While Gaddafi was never taken seriously by most intellectuals, Nash’s book shows that his political philosophy was one of a variety of efforts to forge an ideological basis for a modern nation state by fusing Islamic and local traditions with European intellectual frameworks. From this perspective, his dabbling in existentialism was not entirely out of place, as Nash demonstrates. Gaddafi’s nation-building enterprise provoked fear and hostility from Western governments in its heyday, but it looks far more benign now that Libya and other states in the region have descended into civil war, helping give rise to the nihilistic death cult of ISIS. Like Gaddafi, the ideologues of ISIS claim to be returning to an authentic Islamic politics. But their reactionary fantasies, like his, are crucially shaped by European Romanticism’s rejection of a corrupt modernity. In Gaddafi’s time as much as now, the spectral terrors the West projects onto the exotic Middle East are a denial of the extent to which the region’s political history is intertwined with our own.



Geoff Shullenberger is a senior lecturer at NYU. His writing has appeared most recently in the Washington Examiner, the Chronicle of Higher Education, American Affairs, and the New Atlantis. His blog and podcast is Outsider Theory ( 



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gaddafi's return...

The son of former Libyan leader Muammar Gaddafi is reportedly eyeing his country’s highest office a decade after his father was overthrown and murdered by NATO-backed rebels, triggering years of civil unrest.  

Saif al-Islam Gaddafi has begun to reach out to Western and other diplomats as he seeks to re-enter public life, the Times reported. Once viewed as his father’s successor, he is preparing to stand in Libya’s December 24 presidential contest. Speaking to the paper via telephone, he said he was in good health, and confirmed his relationship with a team of advisers acting on his behalf. Gaddafi is expected to publicly announce his political ambitions in the near future. However, it is still unclear whether he will be allowed to run, as a new election law currently being drafted could potentially exclude him from participating.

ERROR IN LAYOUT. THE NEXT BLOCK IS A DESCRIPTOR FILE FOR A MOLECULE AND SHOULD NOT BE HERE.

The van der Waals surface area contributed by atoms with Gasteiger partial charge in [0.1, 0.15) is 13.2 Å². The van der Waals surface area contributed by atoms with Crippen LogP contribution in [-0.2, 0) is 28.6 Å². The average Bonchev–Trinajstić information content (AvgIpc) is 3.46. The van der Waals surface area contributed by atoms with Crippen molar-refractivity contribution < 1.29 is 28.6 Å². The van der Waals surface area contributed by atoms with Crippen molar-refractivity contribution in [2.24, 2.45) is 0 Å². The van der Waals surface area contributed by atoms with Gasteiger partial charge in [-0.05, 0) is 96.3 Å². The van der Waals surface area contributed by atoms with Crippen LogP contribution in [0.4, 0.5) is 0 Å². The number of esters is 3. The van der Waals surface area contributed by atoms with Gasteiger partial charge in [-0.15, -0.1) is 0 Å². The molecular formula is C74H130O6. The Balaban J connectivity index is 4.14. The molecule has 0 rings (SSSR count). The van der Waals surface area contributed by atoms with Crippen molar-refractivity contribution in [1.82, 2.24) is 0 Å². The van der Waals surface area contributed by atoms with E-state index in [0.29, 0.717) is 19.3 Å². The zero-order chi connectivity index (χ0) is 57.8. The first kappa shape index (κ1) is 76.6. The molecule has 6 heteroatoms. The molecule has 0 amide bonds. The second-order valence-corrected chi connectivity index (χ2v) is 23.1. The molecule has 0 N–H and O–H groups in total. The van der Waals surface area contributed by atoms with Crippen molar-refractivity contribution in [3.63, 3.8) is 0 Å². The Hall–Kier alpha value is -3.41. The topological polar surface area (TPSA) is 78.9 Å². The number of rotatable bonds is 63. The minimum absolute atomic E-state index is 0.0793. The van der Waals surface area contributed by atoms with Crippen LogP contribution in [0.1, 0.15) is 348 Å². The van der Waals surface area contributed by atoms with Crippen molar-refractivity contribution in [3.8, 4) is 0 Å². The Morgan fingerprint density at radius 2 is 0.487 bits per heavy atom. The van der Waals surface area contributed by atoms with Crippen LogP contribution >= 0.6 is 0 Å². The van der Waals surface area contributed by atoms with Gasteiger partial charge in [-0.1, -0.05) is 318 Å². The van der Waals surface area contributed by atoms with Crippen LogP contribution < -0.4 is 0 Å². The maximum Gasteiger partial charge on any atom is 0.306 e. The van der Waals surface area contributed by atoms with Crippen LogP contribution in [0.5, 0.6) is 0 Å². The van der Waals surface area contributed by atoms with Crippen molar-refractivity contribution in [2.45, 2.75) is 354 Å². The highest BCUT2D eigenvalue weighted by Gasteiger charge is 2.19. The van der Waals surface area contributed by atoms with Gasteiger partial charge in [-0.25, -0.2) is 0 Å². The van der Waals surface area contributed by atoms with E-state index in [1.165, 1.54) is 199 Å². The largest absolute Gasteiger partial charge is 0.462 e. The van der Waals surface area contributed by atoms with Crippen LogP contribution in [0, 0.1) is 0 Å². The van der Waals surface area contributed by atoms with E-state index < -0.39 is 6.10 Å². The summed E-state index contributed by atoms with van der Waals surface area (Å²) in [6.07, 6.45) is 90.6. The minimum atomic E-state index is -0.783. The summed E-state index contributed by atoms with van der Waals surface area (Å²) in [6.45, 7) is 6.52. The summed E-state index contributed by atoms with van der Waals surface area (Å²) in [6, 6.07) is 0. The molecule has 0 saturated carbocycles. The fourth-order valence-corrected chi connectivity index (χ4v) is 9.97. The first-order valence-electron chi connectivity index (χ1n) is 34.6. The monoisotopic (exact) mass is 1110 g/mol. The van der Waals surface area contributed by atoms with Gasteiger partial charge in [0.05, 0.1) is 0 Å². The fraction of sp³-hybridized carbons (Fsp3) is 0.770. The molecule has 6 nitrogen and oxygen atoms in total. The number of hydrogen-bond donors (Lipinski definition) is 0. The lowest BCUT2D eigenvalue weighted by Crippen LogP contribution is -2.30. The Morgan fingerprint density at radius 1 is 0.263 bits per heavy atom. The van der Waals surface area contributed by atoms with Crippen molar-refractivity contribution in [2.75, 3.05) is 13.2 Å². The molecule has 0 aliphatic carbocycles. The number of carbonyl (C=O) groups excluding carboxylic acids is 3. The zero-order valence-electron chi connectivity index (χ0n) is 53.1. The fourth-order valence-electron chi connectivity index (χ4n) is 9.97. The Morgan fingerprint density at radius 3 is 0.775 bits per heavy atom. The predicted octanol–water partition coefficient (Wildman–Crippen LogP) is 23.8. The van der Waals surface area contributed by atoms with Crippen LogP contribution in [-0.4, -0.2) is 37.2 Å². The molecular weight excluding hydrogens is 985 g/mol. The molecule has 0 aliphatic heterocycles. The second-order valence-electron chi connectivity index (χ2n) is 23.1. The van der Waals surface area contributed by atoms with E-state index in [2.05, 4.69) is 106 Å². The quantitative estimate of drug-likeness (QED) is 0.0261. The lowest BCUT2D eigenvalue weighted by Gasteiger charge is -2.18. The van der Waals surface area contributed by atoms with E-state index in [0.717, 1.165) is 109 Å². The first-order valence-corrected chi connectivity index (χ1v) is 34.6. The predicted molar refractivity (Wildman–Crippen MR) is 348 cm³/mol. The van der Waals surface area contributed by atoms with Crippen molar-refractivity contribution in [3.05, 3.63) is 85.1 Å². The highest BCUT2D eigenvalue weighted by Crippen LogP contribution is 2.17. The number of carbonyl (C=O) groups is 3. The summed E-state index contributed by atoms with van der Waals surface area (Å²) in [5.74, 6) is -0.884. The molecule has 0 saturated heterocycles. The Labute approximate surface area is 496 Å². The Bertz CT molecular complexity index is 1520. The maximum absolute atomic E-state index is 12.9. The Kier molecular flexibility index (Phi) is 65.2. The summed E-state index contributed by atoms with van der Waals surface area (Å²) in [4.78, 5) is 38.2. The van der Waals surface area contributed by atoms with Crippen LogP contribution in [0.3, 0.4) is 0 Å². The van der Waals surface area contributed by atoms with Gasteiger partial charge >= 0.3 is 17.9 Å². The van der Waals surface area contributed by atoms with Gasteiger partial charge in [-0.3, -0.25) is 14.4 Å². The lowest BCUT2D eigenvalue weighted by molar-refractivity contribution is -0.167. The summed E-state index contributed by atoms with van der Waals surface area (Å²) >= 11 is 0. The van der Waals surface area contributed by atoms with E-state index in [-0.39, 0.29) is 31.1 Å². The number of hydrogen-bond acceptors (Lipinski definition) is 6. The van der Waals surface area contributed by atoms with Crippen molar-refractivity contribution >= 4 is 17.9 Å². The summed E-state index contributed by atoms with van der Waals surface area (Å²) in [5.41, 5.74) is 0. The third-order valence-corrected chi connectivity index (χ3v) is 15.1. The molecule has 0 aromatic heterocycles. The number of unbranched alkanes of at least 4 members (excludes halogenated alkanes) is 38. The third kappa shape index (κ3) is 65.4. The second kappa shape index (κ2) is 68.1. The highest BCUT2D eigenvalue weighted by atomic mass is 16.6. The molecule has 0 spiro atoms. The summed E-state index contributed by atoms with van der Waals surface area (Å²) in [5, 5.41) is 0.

The 48-year-old was captured and imprisoned by militants in 2011. He was freed by his captors six years later under an amnesty agreement. Since then, he has remained in hiding. He still faces an arrest warrant in Libya, and, according to the Times, is also wanted by the International Criminal Court (ICC). Several of his siblings remain in prison either in Libya and abroad.

Sources who spoke with the Times said the ICC warrant could be withdrawn, but that Gaddafi would likely run for office even if it were not. The paper speculated that US Secretary of State Antony Blinken, who was a vocal proponent of the NATO campaign in Libya, would likely oppose the idea of Gaddafi’s son running for office. 

Saif al-Islam Gaddafi made headlines in 2018, after Bloomberg reported that Russian diplomats had spoken to him via a video link shortly after he was released from prison. A family spokesperson said around that time that Gaddafi wanted to run for president. 

 Moscow responded to the Bloomberg report by stating that no one should be excluded from Libya’s political process, adding that it kept in touch with various groups in the country in an effort to help facilitate peace negotiations. Libya has seen years of civil war and political turbulence following the NATO-backed intervention. It is inching towards a settlement between the Tripoli-based Government of National Accord and a separate governing body supported by military commander Khalifa Haftar, which controls the country’s east.

Both the GNA and the Haftar-backed administration have agreed to back a central government. In March, Libya’s parliament appointed Prime Minister Abdul Hamid Dbeibeh to lead an interim government until December’s election.


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Note: Blinken is a mad psychopath/sociopath who is employed by the Empire because he appears sane enough. Blinken is somewhat worse than mad (John?) Bolton who wants to declare war on everything that moves...